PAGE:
Venture Electronics Monk Plus SPC review, or how cables affect sound

Venture Electronics Monk Plus SPC review

How can you make an acclaimed, best-selling earbud even better? How do you make it new without designing it from the ground up? Venture Electronics’ Monk Plus is already one of the most famous earbuds on the market and it has won the favour of public and critic alike. The company has manufactured a small batch of earbuds with clear housings and a silver-plated copper (SPC) cable, aptly called Monk Plus SPC, which introduce a noticeable difference in terms of appearance and – unexpectedly – of sound, too.

While they are sold out as this review is being written, Venture Electronics may manufacture new runs or use the same SPC cable on other projects (i.e. the new Monk IE).

This is not a “full” review, as most elements are common to the VE Monk Plus review I published a few months ago (and which I invite you to read). I will focus on the differences instead.

Disclaimer: I bought the Monk Plus SPC with my own money. You can check Venture Electronics’ website for additional information on the Monk Plus earbuds.

TL;DR: recap

Pros
Cons
Detailed, balanced, lively sound

Huge soundstage

Affordable

Cable is a bit stiff

Rating: 8.8/10

Design & Comfort

Venture Electronics Monk Plus SPC

The Monk Plus earbuds have been a treat from Lee to collectors and fans alike since their launch, with multiple versions with different aesthetics introduced (and sold out) since then. The Monk Plus SPC is no exception, and it introduced the clear housings to the Monk Plus line. There have been semi-transparent Monks before, but this is the first time the housing is completely clear.

The real news is the SPC cable, which is a bit stiffer than the previous one. In terms of appearance it is much more premium, with the see-through plastic covering the silvery cable. It makes it clear this is not your typical Monk Plus.

Speaking of stiffness, the only complaint I have is that the cable tends to follow the shape it was given when it was packaged (with a few bends), so it won’t stay still in the position of your choice, but it will always return to the shape it “wants”. This is only really an annoyance when listening on a desktop setup: in my cade it always got on the mouse. Since this is the only “real” complaint I have, I think this should speak volumes on the quality of the cable.

Venture Electronics Monk Plus SPC

The unit I bought has a 2.5 mm jack connector which can be used with DAPs with balanced output (i.e. FiiO X5 3rd gen). There was also an adapter in the box, so I can use it with non-balanced, 3.5 mm jack outputs.

Comfort has not changed in comparison to the Monk Plus I already reviewed: they are still great (in my case, I have to add “once I added foams”. Sensitive skin is terrible!).

Sound

As usual, I tested the Monk Plus SPC with a variety of sources: I used the Topping DX7, the Little Dot MKIII SE, the Aune M1s and the FiiO X3 3rd gen. Most of my collection is made up of FLAC files (most being 16 bit, 44.1 kHz) with few MP3s (320 kbps) still laying around. They had 100 hours of burn-in when I started listening to them.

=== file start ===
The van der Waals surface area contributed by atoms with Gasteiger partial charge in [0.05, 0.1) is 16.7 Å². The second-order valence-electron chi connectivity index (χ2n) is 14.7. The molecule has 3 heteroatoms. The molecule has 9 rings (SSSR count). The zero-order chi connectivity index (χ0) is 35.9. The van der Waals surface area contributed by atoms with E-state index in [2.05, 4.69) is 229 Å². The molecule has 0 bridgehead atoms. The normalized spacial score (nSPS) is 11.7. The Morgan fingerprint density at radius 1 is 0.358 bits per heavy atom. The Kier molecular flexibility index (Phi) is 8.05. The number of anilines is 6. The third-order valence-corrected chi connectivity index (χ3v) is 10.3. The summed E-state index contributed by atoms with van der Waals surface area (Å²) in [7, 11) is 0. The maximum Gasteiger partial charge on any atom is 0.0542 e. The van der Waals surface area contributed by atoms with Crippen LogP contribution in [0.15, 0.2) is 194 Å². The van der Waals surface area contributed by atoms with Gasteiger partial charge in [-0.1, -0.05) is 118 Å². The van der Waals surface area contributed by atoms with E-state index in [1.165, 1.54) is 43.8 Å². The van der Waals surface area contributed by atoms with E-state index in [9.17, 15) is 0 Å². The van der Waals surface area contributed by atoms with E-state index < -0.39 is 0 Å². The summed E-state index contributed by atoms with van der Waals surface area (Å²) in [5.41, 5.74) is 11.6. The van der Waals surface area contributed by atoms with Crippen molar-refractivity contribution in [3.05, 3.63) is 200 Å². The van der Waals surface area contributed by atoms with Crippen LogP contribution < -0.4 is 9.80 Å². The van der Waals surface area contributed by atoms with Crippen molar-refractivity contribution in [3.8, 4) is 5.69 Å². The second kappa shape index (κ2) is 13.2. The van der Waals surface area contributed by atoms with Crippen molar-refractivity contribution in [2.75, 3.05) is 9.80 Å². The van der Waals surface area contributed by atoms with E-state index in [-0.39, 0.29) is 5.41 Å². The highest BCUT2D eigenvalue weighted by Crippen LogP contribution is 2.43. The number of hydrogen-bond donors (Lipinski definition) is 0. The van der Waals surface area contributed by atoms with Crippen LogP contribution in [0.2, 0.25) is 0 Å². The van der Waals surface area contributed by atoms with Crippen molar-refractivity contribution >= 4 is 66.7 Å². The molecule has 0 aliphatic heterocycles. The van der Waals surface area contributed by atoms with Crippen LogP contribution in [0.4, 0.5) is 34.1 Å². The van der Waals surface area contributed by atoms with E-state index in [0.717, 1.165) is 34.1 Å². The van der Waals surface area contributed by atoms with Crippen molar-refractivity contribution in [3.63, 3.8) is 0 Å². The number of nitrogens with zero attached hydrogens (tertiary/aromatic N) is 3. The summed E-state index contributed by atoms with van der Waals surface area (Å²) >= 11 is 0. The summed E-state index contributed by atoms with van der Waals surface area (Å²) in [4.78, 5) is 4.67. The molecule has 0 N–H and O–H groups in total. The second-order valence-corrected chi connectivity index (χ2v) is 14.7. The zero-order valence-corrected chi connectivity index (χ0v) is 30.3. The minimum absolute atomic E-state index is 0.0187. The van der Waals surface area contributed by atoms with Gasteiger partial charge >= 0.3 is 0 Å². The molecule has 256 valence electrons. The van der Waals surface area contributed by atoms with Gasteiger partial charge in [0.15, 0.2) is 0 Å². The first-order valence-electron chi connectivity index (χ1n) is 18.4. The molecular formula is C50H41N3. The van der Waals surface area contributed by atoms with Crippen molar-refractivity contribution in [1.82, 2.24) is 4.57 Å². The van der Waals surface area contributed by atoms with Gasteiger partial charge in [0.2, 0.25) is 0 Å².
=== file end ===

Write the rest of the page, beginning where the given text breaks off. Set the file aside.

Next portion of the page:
Before going on with the analysis, I would like to make it clear that I am not a believer in the ability of cables to change sound: cables only carry an electrical signal from point A to point B and if they change the signal, then there’s something wrong with them. If you take the highway with a red car, you don’t want to have a blue car by the time you take the exit. That’s the same for cables. Having that said, though, I have to admit that I do hear differences in sound.

I talked with Mr. Lee about this fact, and he told me he expected the Monk Plus SPC to sound the same – as I did before trying them out. In my experience, there is a difference in sound, and the same applies to the Asura 2.0s, which is the equivalent of the Monk Plus SPC applied to the Asura 2.0. Could it be that these differences are due to the naturally-occurring variation between samples? Of course, but that would not explain such a difference.

Bass has more presence and depth, and it’s also more textured. There is more, but not in a bad way: it’s balanced and it’s in harmony with the rest. Sound is warmer as a whole, which is great for acoustic tracks (listening to Ulver’s Kveldssanger is fantastic) and genres with lots of vocals.

This brings us to mids, which are indeed warmer than on standard Monk Plus. Midrange is more in the spotlight than before, therefore vocals take centre stage even more than before. This emphasis results in a mellow sound which envelopes you – it makes me think of a warm blanket in the winter, or whiskey. The Monk Plus in general focus on mids, as they are the spectrum where the most important information in terms of melody and harmony reside – think voice, guitar, piano and most instruments being in the midrange. They convey the most information and the choice to focus on them is a great choice, especially for those genres where mids are the centre around which everything else revolves.

These are definitely not earbuds for those who love lots of highs, as treble is definitely not front and centre. It’s detailed, rich and audible, but it sometimes slips behind the rest. Extension could be better, but it’s perfectly in tune with the general warm tone of the earbuds.

Soundstage is comparably wide, but it’s more layered, with vocals in Smooth by Santana or Mark Knopfler’s guitar on Romeo and Juliet by Dire Straits which sound more intimate than on standard Monk Plus and the other instruments having a better distribution in terms of layering. Every instrument seems to have a better-defined position. Imaging is more precise as a consequence.